Sat, Mar 25, 2017 9:00am Sun, Mar 26, 2017 5:00pm
Modern Empires, Flows, Environments and Livelihoods
Organisers and instructional team:
Prof. Gunnel Cederlöf, Centre for Concurrences in Colonial and Postcolonial Studies, the Linnaeus University, Sweden (lead faculty member)
Prof. Arupjyoti Saikia, Department of Humanities and Social Sciences, Indian Institute of Technology Guwahati
Dr. Mandy Sadan, Department of History, SOAS, University of London
Prof. Em. Willem van Schendel, Faculty of Social and Behavioural Sciences, University of Amsterdam
Prof. Dan Smyer Yü, Director, Center for Trans-Himalayan Studies, Yunnan Minzu University
Prof. Mahesh Rangarajan, Ashoka University
Venue: Indian Institute of Technology Guwahati, Assam, India
Sponsor: IIT Guwahati, Swedish Research Council
For the first time in three hundred years, India and China are rapidly emerging as global powers in a world economy gravitating from the Atlantic to the Asia-Pacific. Deep histories of interconnection have materialized via enormously varied ecologies and eco-zones, and a broad spectrum of polities across times of interaction, alliances, and warfare. Borders and boundaries have variably hardened, softened and moved, from the times of imperial Mughal, Manchu and British domination until the formation of the nation-states we know today.
The transregional effects have not only cartographically reshaped the interconnected territories of the Himalayas, Northeast India, and the highlands of Southeast Asia. They have also engendered geopolitical perceptions of the eco-geological contiguities, and geo-economic alterations of traditional trade and religious networks between multiple nations and multi-centred ethnolinguistic societies.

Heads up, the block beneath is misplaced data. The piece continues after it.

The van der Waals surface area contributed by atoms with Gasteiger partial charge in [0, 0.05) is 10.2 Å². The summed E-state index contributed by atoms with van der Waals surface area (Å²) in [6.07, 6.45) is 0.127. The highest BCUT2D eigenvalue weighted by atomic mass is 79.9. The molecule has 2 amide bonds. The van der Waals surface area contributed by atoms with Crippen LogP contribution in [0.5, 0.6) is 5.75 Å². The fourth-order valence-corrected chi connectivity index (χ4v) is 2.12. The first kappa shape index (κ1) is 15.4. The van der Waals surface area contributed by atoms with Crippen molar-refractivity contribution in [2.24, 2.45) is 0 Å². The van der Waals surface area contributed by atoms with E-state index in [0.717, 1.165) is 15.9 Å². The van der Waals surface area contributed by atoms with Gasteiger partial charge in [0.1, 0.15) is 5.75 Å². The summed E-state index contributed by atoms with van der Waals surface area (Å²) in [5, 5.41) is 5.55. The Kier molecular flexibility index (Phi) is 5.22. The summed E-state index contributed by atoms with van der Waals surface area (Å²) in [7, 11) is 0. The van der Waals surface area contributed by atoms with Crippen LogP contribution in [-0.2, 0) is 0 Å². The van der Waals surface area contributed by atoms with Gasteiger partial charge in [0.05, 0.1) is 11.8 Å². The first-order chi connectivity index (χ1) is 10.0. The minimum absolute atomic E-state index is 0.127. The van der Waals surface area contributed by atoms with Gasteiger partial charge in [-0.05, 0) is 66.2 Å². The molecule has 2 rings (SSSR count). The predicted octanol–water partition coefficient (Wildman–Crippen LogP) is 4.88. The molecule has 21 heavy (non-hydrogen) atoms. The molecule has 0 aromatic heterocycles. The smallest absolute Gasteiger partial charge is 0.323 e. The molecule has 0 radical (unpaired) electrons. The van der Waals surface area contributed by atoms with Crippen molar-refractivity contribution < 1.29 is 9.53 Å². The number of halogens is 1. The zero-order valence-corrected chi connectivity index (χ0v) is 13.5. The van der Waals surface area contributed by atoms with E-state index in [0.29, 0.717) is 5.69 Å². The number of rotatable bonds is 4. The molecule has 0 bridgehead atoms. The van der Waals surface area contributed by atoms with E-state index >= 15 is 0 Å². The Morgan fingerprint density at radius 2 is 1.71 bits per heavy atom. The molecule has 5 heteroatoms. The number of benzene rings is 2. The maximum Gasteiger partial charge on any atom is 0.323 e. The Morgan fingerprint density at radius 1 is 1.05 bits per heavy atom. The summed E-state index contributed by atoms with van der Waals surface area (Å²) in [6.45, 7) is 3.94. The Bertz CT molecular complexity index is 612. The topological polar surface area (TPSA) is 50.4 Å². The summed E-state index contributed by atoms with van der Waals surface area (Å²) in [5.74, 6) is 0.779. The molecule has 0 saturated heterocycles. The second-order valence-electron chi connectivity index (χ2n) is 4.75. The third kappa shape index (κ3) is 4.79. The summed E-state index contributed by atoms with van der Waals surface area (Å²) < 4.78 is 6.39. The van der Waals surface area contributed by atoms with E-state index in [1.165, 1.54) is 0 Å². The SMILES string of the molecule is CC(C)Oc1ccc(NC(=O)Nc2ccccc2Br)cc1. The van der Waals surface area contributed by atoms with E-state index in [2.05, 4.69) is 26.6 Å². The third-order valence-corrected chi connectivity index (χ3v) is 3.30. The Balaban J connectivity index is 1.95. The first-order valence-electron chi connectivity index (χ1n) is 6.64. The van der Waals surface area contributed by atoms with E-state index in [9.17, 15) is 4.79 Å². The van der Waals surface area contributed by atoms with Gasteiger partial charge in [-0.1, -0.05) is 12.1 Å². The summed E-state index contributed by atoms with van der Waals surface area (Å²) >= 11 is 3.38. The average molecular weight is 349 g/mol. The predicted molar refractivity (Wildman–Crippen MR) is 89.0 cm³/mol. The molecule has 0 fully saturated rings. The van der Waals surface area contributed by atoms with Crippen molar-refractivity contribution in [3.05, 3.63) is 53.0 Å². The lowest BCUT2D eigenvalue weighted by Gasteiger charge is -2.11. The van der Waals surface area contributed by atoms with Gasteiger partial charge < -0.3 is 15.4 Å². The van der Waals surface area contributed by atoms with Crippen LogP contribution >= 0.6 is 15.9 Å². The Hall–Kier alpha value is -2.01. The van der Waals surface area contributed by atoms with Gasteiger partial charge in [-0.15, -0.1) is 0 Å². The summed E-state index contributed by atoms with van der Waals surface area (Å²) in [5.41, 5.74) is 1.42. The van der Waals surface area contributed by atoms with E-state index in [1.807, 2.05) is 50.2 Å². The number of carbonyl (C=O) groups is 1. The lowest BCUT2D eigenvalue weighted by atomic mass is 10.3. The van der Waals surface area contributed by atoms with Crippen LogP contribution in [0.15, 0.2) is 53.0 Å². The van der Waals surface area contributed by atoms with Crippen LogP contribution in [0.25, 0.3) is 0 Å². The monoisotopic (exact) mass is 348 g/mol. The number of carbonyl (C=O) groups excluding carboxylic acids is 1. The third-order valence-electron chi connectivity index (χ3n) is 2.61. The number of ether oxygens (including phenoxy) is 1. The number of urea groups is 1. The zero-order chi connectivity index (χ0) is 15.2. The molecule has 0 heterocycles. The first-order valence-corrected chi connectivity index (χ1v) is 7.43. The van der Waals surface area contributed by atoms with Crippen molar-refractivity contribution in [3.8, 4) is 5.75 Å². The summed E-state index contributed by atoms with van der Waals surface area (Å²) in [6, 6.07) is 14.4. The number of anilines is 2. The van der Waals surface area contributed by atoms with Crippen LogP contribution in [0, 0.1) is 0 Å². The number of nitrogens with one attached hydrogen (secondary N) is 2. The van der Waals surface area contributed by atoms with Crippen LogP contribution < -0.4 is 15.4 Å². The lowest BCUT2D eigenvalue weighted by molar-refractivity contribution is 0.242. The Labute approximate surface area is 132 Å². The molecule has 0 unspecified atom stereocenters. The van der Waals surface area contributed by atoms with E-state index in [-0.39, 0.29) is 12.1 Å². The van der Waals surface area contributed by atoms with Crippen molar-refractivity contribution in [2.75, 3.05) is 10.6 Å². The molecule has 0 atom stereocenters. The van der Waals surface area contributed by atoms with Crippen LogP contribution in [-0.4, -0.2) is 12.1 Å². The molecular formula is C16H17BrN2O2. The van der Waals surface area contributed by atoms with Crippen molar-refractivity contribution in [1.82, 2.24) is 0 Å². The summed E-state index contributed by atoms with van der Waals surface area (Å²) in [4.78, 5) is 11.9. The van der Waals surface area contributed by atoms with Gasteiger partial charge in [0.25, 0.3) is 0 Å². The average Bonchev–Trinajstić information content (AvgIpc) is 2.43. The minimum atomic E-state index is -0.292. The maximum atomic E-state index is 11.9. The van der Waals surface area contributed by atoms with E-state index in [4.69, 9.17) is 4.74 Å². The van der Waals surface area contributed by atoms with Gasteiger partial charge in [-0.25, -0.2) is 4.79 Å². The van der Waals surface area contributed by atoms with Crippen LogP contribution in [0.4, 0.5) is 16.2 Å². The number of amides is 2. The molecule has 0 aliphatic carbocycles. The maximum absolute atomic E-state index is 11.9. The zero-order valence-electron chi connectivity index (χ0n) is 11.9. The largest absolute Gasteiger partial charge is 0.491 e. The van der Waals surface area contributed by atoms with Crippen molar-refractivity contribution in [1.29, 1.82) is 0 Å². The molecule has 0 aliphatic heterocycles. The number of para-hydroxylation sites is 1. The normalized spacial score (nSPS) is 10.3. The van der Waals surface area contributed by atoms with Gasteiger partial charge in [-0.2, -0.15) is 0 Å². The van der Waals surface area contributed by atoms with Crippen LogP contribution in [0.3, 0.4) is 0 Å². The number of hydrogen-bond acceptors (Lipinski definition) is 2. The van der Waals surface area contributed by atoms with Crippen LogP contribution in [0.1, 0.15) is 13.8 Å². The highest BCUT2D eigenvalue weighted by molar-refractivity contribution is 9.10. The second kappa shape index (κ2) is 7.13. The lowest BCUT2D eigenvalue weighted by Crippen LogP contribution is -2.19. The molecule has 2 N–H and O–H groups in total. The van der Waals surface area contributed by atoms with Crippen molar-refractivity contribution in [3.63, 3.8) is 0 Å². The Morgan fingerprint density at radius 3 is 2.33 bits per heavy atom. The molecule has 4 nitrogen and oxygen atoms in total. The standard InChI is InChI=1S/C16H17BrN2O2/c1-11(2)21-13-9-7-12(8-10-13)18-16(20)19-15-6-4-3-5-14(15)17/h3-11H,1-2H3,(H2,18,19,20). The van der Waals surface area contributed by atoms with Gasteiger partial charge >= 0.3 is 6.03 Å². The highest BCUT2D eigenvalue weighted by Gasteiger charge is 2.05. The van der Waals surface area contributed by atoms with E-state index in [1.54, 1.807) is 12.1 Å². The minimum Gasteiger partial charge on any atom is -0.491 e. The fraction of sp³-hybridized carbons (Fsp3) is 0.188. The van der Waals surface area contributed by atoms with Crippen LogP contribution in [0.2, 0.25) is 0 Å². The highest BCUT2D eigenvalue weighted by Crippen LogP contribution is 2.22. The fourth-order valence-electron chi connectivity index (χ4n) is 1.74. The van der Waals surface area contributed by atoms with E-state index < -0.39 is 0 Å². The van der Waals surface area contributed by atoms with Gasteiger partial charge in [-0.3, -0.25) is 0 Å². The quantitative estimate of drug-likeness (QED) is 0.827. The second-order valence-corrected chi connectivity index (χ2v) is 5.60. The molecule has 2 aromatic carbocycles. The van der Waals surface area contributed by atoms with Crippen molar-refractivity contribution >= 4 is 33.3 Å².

Our two day spring school will emphasise processes of movement. The larger region is characterised by interaction, networks, and flows. As in a corridor, via its web of cross-cutting passages, intersections, rooms, entries and exits, people move together with material and immaterial value. Ideas, experiences, habits, and beliefs. Goods, technologies, practices, and skills. From large to small, from armies to vectors, there are processes of movement following geographies and seasons. A tiny stretch of a border crossing can manifest distance and alienation. Simultaneously, vast spatial expanses may host zones of mediated and renegotiated relations. Against this backdrop, the nexus of the region in focus here is not bilateral in nature. Rather complexly it covers a world region spanning from central Asia and the Himalayas to Northeast India and the Southeast Asian highlands.
The Spring School is envisioned as a master class for graduate students and young scholars to present fresh research findings and theoretical perspectives, and to explore new frontiers of transregional studies with leading scholars in the fields of anthropology, history, environmental history, gender studies, and religious studies. The conceptual gravity of this master class is set on the idea of "corridor" in both historical and contemporary contexts. Through the peer-sharing of case studies of modern imperial encounters, environmental conditions of state formation, and transregional networks of different capacities; invited participants will work with the faculty members to pluralize the idea of corridor and theorize it particularly from the perspectives of historical, ecological, environmental, geopolitical, and religious studies. The preferred geographical areas of the participants' papers are Burma and its adjacent Southeast Asian highlands, Northeast India, Southwest China, the Himalayas, and Tibetan Plateau.